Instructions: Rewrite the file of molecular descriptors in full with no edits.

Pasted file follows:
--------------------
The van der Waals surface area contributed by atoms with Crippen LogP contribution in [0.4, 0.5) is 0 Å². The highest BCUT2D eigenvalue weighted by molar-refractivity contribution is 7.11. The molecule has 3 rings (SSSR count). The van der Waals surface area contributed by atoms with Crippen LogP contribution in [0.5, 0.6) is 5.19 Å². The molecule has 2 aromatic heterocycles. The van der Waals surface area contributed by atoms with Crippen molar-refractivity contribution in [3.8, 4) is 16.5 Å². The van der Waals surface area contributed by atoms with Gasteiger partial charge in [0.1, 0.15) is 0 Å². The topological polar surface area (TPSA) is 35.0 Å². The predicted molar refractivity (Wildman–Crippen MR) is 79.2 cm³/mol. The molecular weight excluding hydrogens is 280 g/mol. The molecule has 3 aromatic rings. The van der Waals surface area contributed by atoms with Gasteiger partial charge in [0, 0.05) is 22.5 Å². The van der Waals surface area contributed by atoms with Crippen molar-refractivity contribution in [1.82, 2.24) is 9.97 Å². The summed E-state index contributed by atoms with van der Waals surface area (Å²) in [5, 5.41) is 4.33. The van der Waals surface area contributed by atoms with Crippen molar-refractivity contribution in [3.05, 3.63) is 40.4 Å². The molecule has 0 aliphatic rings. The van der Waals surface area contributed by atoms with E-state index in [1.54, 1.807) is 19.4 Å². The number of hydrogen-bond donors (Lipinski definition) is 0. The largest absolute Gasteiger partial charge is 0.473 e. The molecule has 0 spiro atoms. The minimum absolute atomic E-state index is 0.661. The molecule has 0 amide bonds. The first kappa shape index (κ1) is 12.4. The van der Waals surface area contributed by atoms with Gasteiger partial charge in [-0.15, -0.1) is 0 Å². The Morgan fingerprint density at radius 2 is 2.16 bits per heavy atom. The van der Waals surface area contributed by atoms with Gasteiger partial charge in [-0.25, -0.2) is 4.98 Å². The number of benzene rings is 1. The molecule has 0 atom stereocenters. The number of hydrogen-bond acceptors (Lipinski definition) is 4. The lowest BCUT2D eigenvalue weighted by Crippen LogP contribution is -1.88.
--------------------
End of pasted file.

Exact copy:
The van der Waals surface area contributed by atoms with Crippen LogP contribution in [0.4, 0.5) is 0 Å². The highest BCUT2D eigenvalue weighted by molar-refractivity contribution is 7.11. The molecule has 3 rings (SSSR count). The van der Waals surface area contributed by atoms with Crippen LogP contribution in [0.5, 0.6) is 5.19 Å². The molecule has 2 aromatic heterocycles. The van der Waals surface area contributed by atoms with Crippen molar-refractivity contribution in [3.8, 4) is 16.5 Å². The van der Waals surface area contributed by atoms with Gasteiger partial charge in [0.1, 0.15) is 0 Å². The topological polar surface area (TPSA) is 35.0 Å². The predicted molar refractivity (Wildman–Crippen MR) is 79.2 cm³/mol. The molecular weight excluding hydrogens is 280 g/mol. The molecule has 3 aromatic rings. The van der Waals surface area contributed by atoms with Gasteiger partial charge in [0, 0.05) is 22.5 Å². The van der Waals surface area contributed by atoms with Crippen molar-refractivity contribution in [1.82, 2.24) is 9.97 Å². The summed E-state index contributed by atoms with van der Waals surface area (Å²) in [5, 5.41) is 4.33. The van der Waals surface area contributed by atoms with Crippen molar-refractivity contribution in [3.05, 3.63) is 40.4 Å². The molecule has 0 aliphatic rings. The van der Waals surface area contributed by atoms with E-state index in [1.54, 1.807) is 19.4 Å². The number of hydrogen-bond donors (Lipinski definition) is 0. The largest absolute Gasteiger partial charge is 0.473 e. The molecule has 0 spiro atoms. The minimum absolute atomic E-state index is 0.661. The molecule has 0 amide bonds. The first kappa shape index (κ1) is 12.4. The van der Waals surface area contributed by atoms with Gasteiger partial charge in [-0.15, -0.1) is 0 Å². The Morgan fingerprint density at radius 2 is 2.16 bits per heavy atom. The van der Waals surface area contributed by atoms with Gasteiger partial charge in [-0.25, -0.2) is 4.98 Å². The number of benzene rings is 1. The molecule has 0 atom stereocenters. The number of hydrogen-bond acceptors (Lipinski definition) is 4. The lowest BCUT2D eigenvalue weighted by Crippen LogP contribution is -1.88.